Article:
Understanding the Net Present Value in Poker

Posted September 24, 2009 by Andrew in Articles

Baked BeansIt may come as a surprise but many poker concepts can actually be learned by studying other disciplines. For example, there are so many parallelisms between poker concepts and business.

Various companies must make crucial decisions based on the net present value of money. In the simplest terms, this means that you would assign a discount rate that is based on a particular market factor in order to arrive at the net present value of money that you are going to spend or receive in the future.

For example, if there is a choice between spending $10,000 three years from today or $5000 up front for the same equipment, you are bound to compute for a net present value in order to see which choice makes the most sense on the basis of interest rates and opportunity costs. The thing that further complicates this is that every company will have to do the same calculation that is specific to it.

Let us say for instance that a company is facing a choice between leasing equipment that is very important to its business for five years or actually purchasing the same equipment with a cash payment of 100 per cent. The company can determine that if it buys the equipment right there, it will take three years for it to be able to break even when compared to leasing the equipment on the basis of the net present value. For the remaining two years, it will be able to keep all the money it would could have used paying for the lease. Based on the facts and the scenario given, it will seem that purchasing the equipment is the best choice. But the real answer would actually be “it depends.” For a company that is quite rich in cash and is considered as well established it will actually be an easy choice to buy. But for a cash poor company that is new to the business and may not even still be in operation in three years, it may probably not be a good idea to buy. They will be best served if they just lease the equipment because they have a more pressing need for the cash.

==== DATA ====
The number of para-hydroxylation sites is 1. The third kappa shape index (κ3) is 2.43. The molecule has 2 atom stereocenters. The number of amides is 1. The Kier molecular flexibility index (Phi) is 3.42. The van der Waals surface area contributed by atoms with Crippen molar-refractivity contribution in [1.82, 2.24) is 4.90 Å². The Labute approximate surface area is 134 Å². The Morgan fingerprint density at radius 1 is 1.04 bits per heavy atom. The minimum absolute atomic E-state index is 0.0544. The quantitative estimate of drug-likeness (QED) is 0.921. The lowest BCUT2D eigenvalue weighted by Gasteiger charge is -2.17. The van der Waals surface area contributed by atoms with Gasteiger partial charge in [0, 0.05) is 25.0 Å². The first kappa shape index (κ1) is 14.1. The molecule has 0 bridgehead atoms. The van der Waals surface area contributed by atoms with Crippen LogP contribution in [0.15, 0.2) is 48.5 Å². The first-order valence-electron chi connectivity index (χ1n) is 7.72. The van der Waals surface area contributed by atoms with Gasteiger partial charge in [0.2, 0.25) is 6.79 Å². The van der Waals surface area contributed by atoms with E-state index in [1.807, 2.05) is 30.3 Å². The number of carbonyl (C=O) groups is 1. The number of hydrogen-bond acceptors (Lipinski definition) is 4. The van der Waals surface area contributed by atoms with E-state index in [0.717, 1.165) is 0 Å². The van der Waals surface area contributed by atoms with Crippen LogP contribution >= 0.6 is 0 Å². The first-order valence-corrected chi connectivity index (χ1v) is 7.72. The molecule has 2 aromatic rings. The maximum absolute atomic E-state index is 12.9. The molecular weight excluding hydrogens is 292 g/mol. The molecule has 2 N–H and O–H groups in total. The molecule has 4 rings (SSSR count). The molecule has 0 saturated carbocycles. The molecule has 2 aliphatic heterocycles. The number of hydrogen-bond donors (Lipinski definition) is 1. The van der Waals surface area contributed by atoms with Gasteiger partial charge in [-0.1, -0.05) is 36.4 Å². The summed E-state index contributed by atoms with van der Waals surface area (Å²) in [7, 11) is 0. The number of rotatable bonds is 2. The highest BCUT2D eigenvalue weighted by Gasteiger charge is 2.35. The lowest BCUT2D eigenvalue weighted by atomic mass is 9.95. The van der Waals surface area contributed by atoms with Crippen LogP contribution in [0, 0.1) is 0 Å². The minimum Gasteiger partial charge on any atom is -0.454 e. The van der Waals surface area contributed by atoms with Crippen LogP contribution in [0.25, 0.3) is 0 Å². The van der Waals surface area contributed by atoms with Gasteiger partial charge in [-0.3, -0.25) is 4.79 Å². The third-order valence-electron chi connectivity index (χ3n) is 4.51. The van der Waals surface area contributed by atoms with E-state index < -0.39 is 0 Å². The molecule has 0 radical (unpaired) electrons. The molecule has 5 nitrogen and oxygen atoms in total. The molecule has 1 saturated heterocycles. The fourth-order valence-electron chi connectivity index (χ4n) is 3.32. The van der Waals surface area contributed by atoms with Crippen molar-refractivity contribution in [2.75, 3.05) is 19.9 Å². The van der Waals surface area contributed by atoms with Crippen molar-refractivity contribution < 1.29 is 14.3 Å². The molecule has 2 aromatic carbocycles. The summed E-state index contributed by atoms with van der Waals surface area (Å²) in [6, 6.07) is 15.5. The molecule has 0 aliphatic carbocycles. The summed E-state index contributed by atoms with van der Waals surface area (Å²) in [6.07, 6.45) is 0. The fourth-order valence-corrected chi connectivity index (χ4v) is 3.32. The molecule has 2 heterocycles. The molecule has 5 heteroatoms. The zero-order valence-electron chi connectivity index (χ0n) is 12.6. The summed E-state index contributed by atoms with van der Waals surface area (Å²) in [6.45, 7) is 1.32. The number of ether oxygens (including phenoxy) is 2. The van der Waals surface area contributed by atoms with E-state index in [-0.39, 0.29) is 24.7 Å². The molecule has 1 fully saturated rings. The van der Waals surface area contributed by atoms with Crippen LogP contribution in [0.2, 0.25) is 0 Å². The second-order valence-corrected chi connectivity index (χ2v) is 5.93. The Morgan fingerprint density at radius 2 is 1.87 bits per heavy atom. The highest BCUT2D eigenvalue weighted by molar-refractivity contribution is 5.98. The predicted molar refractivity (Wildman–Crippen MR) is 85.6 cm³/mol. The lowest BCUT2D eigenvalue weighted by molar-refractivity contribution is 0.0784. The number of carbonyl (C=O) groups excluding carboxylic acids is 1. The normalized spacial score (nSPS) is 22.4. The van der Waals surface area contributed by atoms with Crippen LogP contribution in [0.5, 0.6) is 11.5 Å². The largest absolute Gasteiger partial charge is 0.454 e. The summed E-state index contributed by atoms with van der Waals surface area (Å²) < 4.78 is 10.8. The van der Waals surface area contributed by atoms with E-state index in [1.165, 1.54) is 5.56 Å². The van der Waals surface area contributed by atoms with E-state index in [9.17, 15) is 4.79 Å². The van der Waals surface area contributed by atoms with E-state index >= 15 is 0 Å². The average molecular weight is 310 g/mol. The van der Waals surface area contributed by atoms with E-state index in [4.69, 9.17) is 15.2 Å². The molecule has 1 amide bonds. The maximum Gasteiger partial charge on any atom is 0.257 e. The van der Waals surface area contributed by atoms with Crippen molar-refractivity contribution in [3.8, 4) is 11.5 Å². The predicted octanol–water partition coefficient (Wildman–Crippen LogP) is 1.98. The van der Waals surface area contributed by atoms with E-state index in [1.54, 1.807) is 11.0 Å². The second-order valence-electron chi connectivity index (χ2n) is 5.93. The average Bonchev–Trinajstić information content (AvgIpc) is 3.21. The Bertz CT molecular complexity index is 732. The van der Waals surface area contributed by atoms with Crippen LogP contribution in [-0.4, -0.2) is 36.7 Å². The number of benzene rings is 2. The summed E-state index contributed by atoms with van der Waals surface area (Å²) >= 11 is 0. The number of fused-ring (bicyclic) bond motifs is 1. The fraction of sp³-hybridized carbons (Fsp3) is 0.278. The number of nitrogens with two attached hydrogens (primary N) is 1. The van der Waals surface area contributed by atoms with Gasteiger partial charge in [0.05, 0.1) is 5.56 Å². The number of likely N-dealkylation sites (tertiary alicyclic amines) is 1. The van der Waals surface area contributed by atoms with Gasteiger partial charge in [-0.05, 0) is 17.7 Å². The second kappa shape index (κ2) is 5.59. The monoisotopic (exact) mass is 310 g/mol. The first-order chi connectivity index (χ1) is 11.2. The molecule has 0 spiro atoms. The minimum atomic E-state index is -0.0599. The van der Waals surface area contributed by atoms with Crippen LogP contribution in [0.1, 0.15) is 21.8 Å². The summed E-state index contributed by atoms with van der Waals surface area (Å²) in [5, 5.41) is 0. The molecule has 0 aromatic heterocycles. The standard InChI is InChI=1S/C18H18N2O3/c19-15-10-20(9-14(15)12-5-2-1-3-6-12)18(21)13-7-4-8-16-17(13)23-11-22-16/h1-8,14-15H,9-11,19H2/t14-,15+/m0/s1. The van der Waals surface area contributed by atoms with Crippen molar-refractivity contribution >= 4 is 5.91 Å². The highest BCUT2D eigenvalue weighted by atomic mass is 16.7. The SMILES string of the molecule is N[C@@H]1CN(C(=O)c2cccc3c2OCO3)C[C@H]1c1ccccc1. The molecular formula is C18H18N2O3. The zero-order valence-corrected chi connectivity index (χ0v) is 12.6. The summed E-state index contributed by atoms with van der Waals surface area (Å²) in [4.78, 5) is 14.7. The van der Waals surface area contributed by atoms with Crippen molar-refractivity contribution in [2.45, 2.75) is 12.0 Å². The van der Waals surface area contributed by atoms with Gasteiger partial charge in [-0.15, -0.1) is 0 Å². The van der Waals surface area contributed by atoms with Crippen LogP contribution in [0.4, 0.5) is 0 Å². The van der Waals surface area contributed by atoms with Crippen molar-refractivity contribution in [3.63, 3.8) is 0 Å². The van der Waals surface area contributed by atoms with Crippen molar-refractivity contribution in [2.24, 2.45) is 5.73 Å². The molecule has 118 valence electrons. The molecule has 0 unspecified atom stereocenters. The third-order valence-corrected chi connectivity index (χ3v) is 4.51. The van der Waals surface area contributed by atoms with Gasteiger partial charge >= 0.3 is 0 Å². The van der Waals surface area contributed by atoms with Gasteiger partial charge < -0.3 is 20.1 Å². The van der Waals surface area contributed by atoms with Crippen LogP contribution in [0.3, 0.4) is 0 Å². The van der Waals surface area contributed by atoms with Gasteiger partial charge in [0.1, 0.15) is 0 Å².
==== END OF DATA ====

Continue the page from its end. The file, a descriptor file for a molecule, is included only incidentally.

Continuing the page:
In poker, just like in business, the situation can be the same. Things may not always be as obvious as they appear to be. Let us cite a fictional daily tournament that has an initial 100 participants and with each one starting with $1000 in chips. By the time that 50 per cent of the people are eliminated the average stack of chips will have been $2000. When it is down to 25 people, the average stack will be $4000. But does this mean that the $1000 at the start of the tournament is equivalent to $4000 when it reaches 25? Not really. Tournaments are formed in such a way that the blinds and antes increase regularly. As the tournament progresses, luck becomes a bigger part of the game at the later levels. Additionally at the start of the tournament everyone has $1000. At the latter stages $4000 will be the average but there will be players who have a lot more than that. The advantage of a large stack becomes greater the further you’re into it.

I’ll go into more detail about the net present value in poker very soon…

About the Author


Andrew Keyes is a poker enthusiast, a writer, researcher, speaker, and consultant. You can visit to get poker articles along with winning poker tips, tested poker strategies, the latest poker news, free poker tools, cool poker resources, and more! Visit today and you can download some of the best poker bots for automating your poker play!